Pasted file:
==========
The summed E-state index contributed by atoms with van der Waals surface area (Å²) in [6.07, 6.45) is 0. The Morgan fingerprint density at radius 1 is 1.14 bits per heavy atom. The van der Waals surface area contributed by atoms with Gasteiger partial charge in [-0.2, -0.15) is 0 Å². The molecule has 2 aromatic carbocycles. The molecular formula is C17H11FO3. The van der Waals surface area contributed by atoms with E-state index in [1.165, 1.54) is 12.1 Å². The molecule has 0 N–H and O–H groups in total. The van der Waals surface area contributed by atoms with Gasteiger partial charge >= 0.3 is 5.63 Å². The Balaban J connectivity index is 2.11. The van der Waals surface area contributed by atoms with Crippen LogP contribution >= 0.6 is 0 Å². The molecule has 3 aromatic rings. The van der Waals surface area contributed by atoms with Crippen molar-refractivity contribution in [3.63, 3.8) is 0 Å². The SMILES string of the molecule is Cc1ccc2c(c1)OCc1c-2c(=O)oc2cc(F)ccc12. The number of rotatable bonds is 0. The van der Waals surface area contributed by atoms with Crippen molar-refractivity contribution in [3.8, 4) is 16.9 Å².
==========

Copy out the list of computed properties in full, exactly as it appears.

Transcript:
The summed E-state index contributed by atoms with van der Waals surface area (Å²) in [6.07, 6.45) is 0. The Morgan fingerprint density at radius 1 is 1.14 bits per heavy atom. The van der Waals surface area contributed by atoms with Gasteiger partial charge in [-0.2, -0.15) is 0 Å². The molecule has 2 aromatic carbocycles. The molecular formula is C17H11FO3. The van der Waals surface area contributed by atoms with E-state index in [1.165, 1.54) is 12.1 Å². The molecule has 0 N–H and O–H groups in total. The van der Waals surface area contributed by atoms with Gasteiger partial charge >= 0.3 is 5.63 Å². The Balaban J connectivity index is 2.11. The van der Waals surface area contributed by atoms with Crippen LogP contribution >= 0.6 is 0 Å². The molecule has 3 aromatic rings. The van der Waals surface area contributed by atoms with Crippen molar-refractivity contribution in [3.63, 3.8) is 0 Å². The SMILES string of the molecule is Cc1ccc2c(c1)OCc1c-2c(=O)oc2cc(F)ccc12. The number of rotatable bonds is 0. The van der Waals surface area contributed by atoms with Crippen molar-refractivity contribution in [3.8, 4) is 16.9 Å².